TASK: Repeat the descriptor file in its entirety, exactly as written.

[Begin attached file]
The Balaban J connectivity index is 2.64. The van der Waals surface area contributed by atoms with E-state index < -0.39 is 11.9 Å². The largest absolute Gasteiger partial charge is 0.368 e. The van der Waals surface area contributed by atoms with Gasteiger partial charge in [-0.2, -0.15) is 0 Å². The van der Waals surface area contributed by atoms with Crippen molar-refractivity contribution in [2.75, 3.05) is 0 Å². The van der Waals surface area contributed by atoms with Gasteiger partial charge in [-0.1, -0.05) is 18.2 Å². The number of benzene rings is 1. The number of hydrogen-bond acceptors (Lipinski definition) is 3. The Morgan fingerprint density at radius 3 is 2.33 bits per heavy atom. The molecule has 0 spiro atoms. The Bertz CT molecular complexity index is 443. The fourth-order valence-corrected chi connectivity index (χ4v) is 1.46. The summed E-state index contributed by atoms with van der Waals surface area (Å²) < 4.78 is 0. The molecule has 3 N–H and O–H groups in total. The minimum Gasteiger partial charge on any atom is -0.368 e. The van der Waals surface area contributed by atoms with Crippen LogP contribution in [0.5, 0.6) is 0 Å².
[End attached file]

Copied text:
The Balaban J connectivity index is 2.64. The van der Waals surface area contributed by atoms with E-state index < -0.39 is 11.9 Å². The largest absolute Gasteiger partial charge is 0.368 e. The van der Waals surface area contributed by atoms with Gasteiger partial charge in [-0.2, -0.15) is 0 Å². The van der Waals surface area contributed by atoms with Crippen molar-refractivity contribution in [2.75, 3.05) is 0 Å². The van der Waals surface area contributed by atoms with Gasteiger partial charge in [-0.1, -0.05) is 18.2 Å². The number of benzene rings is 1. The number of hydrogen-bond acceptors (Lipinski definition) is 3. The Morgan fingerprint density at radius 3 is 2.33 bits per heavy atom. The molecule has 0 spiro atoms. The Bertz CT molecular complexity index is 443. The fourth-order valence-corrected chi connectivity index (χ4v) is 1.46. The summed E-state index contributed by atoms with van der Waals surface area (Å²) < 4.78 is 0. The molecule has 3 N–H and O–H groups in total. The minimum Gasteiger partial charge on any atom is -0.368 e. The van der Waals surface area contributed by atoms with Crippen LogP contribution in [0.5, 0.6) is 0 Å².